In attempting to justify animal experiments, Chris Magee (Argus, November 5) has made statements which need correcting.
Firstly, his claim that animal research gave us insulin for diabetic dogs and humans is inaccurate.
In his book Clinical Medical Discoveries, the physician and medical historian Dr M Beddow Bayly pointed out that experiments on dogs ‘proved nothing of value to human medicine’ and ‘the discovery and application of insulin was a clinical one, though constantly claimed as due to animal experimentation.’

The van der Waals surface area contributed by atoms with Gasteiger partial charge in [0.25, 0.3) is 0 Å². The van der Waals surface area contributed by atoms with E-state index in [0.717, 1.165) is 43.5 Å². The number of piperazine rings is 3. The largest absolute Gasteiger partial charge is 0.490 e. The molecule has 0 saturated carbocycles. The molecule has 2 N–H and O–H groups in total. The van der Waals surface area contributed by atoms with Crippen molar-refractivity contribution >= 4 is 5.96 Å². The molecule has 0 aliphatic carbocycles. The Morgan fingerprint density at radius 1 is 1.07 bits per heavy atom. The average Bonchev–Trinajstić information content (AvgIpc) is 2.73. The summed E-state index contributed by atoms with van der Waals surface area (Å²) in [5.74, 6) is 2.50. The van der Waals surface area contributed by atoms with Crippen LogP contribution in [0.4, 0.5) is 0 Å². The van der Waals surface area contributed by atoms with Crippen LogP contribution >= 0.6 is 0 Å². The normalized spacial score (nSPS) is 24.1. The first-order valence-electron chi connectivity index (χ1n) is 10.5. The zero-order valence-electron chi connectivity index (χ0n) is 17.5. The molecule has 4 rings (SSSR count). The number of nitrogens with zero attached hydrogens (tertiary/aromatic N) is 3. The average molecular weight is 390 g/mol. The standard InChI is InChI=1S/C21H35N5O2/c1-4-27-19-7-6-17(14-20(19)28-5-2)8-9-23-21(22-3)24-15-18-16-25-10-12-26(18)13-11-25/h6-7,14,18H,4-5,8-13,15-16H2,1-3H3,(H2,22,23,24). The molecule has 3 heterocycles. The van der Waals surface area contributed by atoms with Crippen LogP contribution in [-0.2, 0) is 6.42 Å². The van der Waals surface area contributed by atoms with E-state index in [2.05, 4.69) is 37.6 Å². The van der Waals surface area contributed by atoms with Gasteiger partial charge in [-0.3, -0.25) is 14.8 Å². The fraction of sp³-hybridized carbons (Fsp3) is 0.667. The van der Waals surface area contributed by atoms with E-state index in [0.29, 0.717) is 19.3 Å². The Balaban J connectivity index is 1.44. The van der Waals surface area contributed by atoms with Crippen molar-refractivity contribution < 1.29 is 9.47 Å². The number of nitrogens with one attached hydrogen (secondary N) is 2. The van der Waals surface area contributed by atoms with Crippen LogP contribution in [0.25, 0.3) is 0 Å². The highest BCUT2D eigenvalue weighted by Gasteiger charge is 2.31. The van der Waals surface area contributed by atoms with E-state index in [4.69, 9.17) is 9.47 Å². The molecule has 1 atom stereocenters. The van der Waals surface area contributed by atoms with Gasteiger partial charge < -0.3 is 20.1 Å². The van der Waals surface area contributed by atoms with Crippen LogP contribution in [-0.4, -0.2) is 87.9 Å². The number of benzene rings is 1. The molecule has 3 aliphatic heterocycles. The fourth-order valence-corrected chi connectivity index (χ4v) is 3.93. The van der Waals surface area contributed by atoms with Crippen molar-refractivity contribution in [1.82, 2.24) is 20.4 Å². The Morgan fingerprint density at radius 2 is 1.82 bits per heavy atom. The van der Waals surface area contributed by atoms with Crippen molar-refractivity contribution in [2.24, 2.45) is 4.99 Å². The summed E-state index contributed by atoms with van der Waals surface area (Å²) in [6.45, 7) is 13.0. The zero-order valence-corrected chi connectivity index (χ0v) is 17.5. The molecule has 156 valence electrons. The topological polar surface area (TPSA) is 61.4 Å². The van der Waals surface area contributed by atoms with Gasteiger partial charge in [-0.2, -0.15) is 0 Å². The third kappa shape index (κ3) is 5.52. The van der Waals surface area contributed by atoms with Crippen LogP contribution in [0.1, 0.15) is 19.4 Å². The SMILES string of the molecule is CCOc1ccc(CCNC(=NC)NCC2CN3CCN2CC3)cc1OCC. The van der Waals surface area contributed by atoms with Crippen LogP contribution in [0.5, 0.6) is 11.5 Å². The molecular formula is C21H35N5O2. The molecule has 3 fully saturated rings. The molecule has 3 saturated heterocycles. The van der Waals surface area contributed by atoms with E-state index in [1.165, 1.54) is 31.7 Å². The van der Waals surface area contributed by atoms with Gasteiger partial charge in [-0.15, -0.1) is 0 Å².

As to animal-based cancer research, the renowned Dr Linus Pauling wrote: “Everyone should know that most cancer research is largely a fraud.”
Professor DH Smyth, when Chairman of the Research Defence Society, described it as a field of research which has consumed an ‘enormous number of animals without any tangible result.’
It is hardly surprising that increasing numbers of doctors are forming groups to oppose vivisection and that universities in Germany are moving away from using animals for medical education and research, recognising that it is often very dangerous to base the treatment of human ailments on data obtained from other species.
Dennis B Stuart